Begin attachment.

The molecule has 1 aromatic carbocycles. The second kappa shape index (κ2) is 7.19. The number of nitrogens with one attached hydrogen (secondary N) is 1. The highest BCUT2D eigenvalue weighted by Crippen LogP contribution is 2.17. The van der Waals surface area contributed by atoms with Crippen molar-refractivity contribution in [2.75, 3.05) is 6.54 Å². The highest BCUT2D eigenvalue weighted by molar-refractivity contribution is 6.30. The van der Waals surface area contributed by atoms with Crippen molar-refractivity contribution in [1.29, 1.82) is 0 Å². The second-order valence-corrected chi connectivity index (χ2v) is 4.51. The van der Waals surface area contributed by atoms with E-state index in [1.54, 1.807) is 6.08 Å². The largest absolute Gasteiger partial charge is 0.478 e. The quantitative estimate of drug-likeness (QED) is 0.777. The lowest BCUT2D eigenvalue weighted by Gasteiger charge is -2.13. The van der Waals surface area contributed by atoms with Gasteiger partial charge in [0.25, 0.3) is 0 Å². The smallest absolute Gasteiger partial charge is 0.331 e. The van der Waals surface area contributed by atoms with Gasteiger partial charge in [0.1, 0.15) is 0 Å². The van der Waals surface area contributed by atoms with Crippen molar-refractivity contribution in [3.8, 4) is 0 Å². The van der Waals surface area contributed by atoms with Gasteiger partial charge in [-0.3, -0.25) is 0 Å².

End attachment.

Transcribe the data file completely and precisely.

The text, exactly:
The molecule has 1 aromatic carbocycles. The second kappa shape index (κ2) is 7.19. The number of nitrogens with one attached hydrogen (secondary N) is 1. The highest BCUT2D eigenvalue weighted by Crippen LogP contribution is 2.17. The van der Waals surface area contributed by atoms with Crippen molar-refractivity contribution in [2.75, 3.05) is 6.54 Å². The highest BCUT2D eigenvalue weighted by molar-refractivity contribution is 6.30. The van der Waals surface area contributed by atoms with Crippen molar-refractivity contribution in [1.29, 1.82) is 0 Å². The second-order valence-corrected chi connectivity index (χ2v) is 4.51. The van der Waals surface area contributed by atoms with E-state index in [1.54, 1.807) is 6.08 Å². The largest absolute Gasteiger partial charge is 0.478 e. The quantitative estimate of drug-likeness (QED) is 0.777. The lowest BCUT2D eigenvalue weighted by Gasteiger charge is -2.13. The van der Waals surface area contributed by atoms with Gasteiger partial charge in [0.25, 0.3) is 0 Å². The smallest absolute Gasteiger partial charge is 0.331 e. The van der Waals surface area contributed by atoms with Gasteiger partial charge in [0.1, 0.15) is 0 Å². The van der Waals surface area contributed by atoms with Crippen molar-refractivity contribution in [3.8, 4) is 0 Å². The van der Waals surface area contributed by atoms with Gasteiger partial charge in [-0.3, -0.25) is 0 Å².